This paper examines the discourse of oncologists treating cancer in a provincial capital of southern Mexico.
Based on an analysis of both formal interviews and observations of everyday clinical practice, it examines a set of narrative themes they used to maintain a sense of professionalism and possibility as they endeavored to apply a highly technologically dependent biomedical model in a resource-poor context.
They moved between coexisting narrative frameworks as they addressed their formidable problems of translating between theory and practice.
In a biomedical narrative frame, they drew on biomedical theory to produce a model of cellular dysfunction and of clinical intervention.
Mots-clés Pascal : Cancérologie, Tumeur maligne, Maladie, Représentation mentale, Narration, Cognition, Pratique professionnelle, Médecin, Mexique, Milieu culturel, Adulte, Amérique Centrale, Amérique, Homme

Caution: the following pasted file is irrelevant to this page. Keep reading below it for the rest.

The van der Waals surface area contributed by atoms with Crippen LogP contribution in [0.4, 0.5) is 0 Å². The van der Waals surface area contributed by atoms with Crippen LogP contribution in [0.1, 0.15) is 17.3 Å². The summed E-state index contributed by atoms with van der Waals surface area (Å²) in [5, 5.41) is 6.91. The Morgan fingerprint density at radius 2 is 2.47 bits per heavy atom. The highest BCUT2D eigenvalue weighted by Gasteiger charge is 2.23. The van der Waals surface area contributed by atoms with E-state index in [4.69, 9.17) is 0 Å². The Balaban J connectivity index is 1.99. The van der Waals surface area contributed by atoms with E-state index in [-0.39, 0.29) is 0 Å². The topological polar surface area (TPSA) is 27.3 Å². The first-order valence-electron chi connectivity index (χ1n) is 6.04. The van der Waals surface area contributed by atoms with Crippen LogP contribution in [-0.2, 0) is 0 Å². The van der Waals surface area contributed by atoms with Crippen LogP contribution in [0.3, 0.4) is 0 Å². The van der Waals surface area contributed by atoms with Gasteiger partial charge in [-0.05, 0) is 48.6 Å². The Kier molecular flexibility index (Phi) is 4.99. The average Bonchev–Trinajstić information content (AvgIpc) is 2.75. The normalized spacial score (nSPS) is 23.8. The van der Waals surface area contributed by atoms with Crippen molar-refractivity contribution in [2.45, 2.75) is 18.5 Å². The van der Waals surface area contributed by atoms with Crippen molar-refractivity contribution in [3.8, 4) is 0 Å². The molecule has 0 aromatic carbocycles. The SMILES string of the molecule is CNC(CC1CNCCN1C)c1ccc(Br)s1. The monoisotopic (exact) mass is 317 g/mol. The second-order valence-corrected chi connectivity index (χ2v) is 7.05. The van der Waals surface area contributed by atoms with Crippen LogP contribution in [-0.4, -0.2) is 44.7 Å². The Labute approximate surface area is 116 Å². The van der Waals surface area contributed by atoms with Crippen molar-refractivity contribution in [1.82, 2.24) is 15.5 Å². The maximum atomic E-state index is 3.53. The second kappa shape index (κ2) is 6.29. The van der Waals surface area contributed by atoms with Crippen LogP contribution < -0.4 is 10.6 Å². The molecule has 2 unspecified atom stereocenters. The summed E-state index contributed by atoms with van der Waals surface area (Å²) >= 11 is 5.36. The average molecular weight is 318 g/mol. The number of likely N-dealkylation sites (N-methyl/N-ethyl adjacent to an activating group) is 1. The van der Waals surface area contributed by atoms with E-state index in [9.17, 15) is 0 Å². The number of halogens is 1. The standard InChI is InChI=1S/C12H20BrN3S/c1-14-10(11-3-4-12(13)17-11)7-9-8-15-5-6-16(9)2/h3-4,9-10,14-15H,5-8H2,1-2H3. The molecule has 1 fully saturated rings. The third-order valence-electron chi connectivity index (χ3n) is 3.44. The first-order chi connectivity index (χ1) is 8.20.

Mots-clés Pascal anglais : Cancerology, Malignant tumor, Disease, Mental representation, Narrative, Cognition, Professional practice, Physician, Mexico, Cultural environment, Adult, Central America, America, Human
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Inist-CNRS - Institut de l'Information Scientifique et Technique
Cote : 94-0234718
Code Inist : 002B30A05. Création : 199406.